Legacy of Shadow Technology Threatens Vision of Secure Financial Industry

Legacy of Shadow Technology Threatens Vision of Secure Financial Industry

Colin Dean

Account Manager, EMEA insurance and financial services at Hyland, creator of OnBase

Views 1008

Legacy of Shadow Technology Threatens Vision of Secure Financial Industry

20.04.2017 07:45 am

At a time when regulators and investors are demanding that financial institutions focus more attention and resources on risk management, governance and fiduciary responsibilities, the IT systems necessary to efficiently carry out these tasks are under increasing strain and threaten to create an audit headache.

In most financial services organisations, management has come round to the need to take a tight grip on risk and is seeking an effective overview of all operations in order to do so. However, a legacy of disparate IT systems – some woefully out of date and effectively hidden from view as an information silo – make this impossible.

Even worse, poor communication can mean that executives unwittingly rely on differing versions of events and long-superseded data. Companies with advanced systems can be at even greater risk if some functional areas have been bypassed in earlier upgrades, as nothing creates systemic risk more than a false feeling of security.

Most financial services organisations have been through many technology upgrades over the years. But, as implementing change across an entire system is a difficult task fraught with risk – especially in a financial world placed under the media and regulatory spotlight. For many institutions, there has been an understandable reluctance to review areas where the IT infrastructure, though old, appears to function well.

For example, at least one major UK bank still uses paper forms to record processes in one of its departments. Of course, since non-digitised information is next to useless, that data is manually entered into a core system, or even worse, spreadsheets, for use elsewhere.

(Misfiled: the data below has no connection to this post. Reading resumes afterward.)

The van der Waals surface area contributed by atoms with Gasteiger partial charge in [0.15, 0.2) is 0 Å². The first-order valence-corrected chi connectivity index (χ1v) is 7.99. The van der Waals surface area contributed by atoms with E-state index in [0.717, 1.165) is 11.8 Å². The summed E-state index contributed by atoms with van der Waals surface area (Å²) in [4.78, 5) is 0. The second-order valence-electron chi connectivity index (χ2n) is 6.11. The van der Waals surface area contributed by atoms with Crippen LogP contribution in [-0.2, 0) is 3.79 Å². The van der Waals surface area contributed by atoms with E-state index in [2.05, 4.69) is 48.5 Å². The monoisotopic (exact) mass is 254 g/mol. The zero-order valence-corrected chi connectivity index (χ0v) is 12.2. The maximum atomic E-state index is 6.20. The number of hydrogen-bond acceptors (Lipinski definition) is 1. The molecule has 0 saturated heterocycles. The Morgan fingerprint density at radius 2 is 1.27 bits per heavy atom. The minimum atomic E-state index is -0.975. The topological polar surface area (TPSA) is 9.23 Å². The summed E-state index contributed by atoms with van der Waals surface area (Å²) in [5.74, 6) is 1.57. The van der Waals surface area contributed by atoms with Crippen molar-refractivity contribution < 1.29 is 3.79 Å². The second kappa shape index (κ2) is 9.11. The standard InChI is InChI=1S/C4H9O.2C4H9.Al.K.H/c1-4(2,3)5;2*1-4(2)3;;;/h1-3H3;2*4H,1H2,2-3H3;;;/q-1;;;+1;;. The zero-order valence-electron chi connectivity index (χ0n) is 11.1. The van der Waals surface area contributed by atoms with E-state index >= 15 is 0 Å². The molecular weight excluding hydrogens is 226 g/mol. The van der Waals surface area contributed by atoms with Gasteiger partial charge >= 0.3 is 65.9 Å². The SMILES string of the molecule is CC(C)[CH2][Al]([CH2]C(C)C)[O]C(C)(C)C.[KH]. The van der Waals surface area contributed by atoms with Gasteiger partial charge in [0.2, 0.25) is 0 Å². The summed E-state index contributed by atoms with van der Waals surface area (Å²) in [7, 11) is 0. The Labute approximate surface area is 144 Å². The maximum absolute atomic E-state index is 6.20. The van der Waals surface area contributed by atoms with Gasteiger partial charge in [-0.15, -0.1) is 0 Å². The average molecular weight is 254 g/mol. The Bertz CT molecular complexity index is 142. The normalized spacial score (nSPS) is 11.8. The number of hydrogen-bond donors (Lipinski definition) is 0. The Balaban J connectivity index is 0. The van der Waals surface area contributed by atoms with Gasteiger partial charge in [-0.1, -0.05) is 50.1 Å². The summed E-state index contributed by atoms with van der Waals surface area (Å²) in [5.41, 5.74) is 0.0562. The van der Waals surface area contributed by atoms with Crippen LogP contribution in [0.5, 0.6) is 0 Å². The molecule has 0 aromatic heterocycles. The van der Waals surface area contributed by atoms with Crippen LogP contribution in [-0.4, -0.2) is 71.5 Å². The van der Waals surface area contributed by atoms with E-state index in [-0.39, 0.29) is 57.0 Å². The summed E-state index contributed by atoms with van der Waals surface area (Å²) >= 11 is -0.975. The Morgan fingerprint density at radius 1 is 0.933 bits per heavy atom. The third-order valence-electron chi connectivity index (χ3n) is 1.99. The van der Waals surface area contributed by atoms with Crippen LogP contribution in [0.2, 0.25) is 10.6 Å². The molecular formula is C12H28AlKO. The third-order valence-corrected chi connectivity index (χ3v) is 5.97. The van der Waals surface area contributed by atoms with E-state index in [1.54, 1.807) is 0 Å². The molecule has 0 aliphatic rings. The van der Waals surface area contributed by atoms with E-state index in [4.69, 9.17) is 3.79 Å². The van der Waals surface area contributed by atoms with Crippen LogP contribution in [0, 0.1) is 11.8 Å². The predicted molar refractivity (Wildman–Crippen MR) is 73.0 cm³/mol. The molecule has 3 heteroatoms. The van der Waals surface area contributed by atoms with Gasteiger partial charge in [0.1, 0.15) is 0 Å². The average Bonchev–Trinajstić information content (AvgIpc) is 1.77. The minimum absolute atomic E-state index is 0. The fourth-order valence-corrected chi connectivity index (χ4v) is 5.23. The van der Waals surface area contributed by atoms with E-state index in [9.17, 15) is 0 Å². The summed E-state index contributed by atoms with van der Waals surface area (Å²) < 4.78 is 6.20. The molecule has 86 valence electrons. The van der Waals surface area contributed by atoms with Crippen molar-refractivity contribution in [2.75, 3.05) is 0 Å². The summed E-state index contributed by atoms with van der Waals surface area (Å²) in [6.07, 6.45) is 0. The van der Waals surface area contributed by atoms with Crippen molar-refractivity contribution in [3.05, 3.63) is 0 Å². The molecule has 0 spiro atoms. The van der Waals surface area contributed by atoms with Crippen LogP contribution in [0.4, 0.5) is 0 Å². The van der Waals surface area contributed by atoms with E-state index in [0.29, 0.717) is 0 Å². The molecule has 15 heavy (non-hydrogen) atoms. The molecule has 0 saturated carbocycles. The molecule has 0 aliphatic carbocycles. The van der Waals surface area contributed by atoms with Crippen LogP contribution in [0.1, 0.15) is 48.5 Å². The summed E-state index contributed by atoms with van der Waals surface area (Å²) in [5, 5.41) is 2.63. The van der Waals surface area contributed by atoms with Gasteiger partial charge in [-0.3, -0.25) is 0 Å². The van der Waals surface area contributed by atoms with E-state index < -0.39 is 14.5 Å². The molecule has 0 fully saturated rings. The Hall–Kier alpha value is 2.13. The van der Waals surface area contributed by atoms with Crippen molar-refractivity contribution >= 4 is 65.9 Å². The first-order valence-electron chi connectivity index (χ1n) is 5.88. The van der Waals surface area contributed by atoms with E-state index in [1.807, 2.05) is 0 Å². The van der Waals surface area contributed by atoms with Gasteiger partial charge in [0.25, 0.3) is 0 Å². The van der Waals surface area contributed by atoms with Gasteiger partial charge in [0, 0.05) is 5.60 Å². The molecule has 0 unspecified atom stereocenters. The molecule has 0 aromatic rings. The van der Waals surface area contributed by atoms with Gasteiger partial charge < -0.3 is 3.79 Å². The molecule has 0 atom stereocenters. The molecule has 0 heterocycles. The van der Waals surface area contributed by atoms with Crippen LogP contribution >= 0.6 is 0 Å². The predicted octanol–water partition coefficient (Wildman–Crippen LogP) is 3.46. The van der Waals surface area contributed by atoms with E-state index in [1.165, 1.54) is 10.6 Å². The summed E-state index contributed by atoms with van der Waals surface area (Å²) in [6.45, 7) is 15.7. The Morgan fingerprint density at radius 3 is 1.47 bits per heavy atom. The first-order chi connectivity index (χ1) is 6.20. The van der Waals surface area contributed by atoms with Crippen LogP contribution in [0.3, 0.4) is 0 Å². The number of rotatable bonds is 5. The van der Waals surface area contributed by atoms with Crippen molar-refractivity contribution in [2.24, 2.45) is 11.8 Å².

This is painfully inefficient and a serious data security risk, with the question posed of how long it takes before updated versions of the data become available to managers and executives – if ever it does become available in a meaningful way that can easily be analysed in the context of other departments and risk factors. The oldest of the legacy IT systems have thus become shadow technology – information silos that cannot easily be audited or assessed.

Whether relating to the operational aspects of a business, an investment portfolio or – in the case of regulators – the entire financial sector, the impact of this approach can be strategically significant, as opportunities are missed due to uncertainty and misinformation, allowing systemic threats to build up undetected.

IT professionals across financial services must address such risks by providing boards with a single version of the 'truth' about the organisation, which allows executives to view the full workings of the business or investment portfolio. It is possible to build such a system while avoiding the risks inherent in wholesale technology change, by harnessing an enterprise information platform. Some organisations are already using this technology as information hubs that tie disparate systems together. But enterprise content platforms can go further when they are used directly to create alternatives to the most out-of-date systems, such as those still relying on paper forms.

Such enterprise information strategies, which are implemented with little disruption to an organisation and work alongside existing IT systems rather than replacing them, make access to all data possible from a single point that is secure and up-to-date. At the same time, strict access management ensures that only individuals with suitable need, clearance and seniority within a company can access or change data.

Not only does the platform establish a single, reliable version of the facts, which are securely available to high-level users, it can also be used to automate many of the functions that are required to establish risk transparency and build clear communications with investors and regulators.

The advantages, of course, go much further, as the hub allows easy implementation of further change in areas of customer-facing systems and technology, workflow management and task automation. These are regarded as key battlefields as the sector seeks to drive efficiency, while providing an ever smoother service, across multiple delivery platforms.

But the most important factor behind the elimination of silos and shadow systems is that it empowers management to build a more resilient organisation, where risk is understood and managed. Ultimately, this auditable and transparent approach will surely become the norm and will allow the financial services sector to fully regain the public's trust, while driving new phases of growth and development in an efficient and well-managed way.

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